A brief description of each model input
- R-Score is a combination of the Treasury yield curve, unemployment, and inflation.
- Employment is the % change from 1 yr ago in Private Non-farm Employment.
- Ind. Production is the % change from 1 yr ago in the Index of Industrial Production.
- Credit & Debt is a combination of private & public debt and the Fed Funds rate.
- Market Trend is the YoY % change in the monthly average of daily prices for the S&P 500.
- Market Stress is a combination of market trend and YoY % change in unemployment.
- Market Internals is a combination of price momentum and market breadth.
- Earnings Trend is the YoY % change in reported earnings.
- Volatility is the 3 day moving average of the VIX index.
Looking at chart 4, we see that in August 2007 the model was flashing green, as 7 of the 9 indicators were positive. Then the next month, things deteriorated a bit, as the R-Score flipped from green to red. Then in October, employment and earnings joined the red team. This tipped the balance from a “green board” to a “red board.” It was at that point that I issued a warning to clients that it was time to take evasive action.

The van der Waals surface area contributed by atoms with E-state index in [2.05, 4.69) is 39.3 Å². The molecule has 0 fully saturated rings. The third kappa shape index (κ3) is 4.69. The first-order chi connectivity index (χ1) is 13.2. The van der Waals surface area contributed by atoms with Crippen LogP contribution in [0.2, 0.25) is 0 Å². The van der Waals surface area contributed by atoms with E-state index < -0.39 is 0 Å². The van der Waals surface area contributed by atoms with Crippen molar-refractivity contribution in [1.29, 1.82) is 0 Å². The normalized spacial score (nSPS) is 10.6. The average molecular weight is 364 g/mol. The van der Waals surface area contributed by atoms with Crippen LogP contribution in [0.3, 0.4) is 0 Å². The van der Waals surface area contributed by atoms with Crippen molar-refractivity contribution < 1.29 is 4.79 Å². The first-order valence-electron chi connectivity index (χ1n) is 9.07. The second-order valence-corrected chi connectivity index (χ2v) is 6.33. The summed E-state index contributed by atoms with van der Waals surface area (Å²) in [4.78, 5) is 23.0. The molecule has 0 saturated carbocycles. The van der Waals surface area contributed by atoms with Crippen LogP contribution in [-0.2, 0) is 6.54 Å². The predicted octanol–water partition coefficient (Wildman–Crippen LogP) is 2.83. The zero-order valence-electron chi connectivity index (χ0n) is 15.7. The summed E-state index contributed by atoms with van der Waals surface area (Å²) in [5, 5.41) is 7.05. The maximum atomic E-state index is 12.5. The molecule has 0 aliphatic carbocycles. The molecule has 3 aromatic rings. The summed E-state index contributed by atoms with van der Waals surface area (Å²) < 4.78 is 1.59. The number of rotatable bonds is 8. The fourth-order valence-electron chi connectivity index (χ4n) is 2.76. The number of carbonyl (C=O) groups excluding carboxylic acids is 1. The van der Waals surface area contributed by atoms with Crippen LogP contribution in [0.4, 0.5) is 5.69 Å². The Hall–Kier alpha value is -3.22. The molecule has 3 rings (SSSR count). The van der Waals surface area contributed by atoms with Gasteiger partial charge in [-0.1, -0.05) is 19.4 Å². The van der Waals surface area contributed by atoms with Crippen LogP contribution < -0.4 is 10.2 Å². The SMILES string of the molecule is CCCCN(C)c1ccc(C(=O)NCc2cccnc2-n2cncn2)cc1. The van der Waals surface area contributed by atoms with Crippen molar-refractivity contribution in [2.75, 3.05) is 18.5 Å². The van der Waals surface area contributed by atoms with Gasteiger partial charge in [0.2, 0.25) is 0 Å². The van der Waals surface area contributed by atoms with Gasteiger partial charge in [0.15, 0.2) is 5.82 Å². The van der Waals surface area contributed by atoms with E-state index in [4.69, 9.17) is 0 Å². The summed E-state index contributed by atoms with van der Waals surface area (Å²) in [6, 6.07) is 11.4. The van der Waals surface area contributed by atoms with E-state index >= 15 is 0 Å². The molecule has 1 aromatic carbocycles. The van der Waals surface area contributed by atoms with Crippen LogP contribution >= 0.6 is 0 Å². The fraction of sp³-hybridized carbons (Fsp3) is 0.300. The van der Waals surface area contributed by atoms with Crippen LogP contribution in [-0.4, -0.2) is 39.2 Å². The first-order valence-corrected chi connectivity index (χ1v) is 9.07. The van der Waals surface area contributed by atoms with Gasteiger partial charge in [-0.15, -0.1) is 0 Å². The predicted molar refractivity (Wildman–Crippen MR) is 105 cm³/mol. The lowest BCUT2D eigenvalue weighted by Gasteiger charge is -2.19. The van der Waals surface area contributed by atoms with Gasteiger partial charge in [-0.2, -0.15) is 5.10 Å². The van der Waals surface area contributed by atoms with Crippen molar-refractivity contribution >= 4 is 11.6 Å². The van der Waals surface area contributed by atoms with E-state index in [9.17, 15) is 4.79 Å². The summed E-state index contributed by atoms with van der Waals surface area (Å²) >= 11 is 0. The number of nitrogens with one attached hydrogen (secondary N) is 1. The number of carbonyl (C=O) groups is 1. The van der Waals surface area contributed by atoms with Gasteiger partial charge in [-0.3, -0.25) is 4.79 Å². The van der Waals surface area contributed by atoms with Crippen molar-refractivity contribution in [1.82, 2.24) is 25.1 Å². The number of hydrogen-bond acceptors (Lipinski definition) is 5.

Each of my clients has a contingency plan for dealing with recession warnings. Some take measured steps to reduce exposure over time. Others simply bail out of stocks and go into cash or bonds. It’s all a matter of what your risk preferences are.
Next let’s fast-forward to May 2008, where we can see how the model inputs progressed. It should not come as a surprise that things deteriorated quickly after October 2007. This was one of the worst recessions and bear markets in recorded history. It was kind of a no-brainer for the model to see it coming. But other recessions and their bear markets weren’t as obvious to investors. We will explore that in the next article on this topic.
Chart 5. Model Forecast Summary as of May 2008
As important as it was to know when a recession might start, it was even more important to know when a recession might end. I will go into that in more detail in a future article.
Because we had a red board throughout this stock market event, it was clearly time to play defense and protect your portfolio from major losses.
In the next chapter of this series we will move on to the next market event: the Bear Market of 2000-2002. We will continue to build the case for using the link between the stock market and the business cycle to cut risk and boost returns.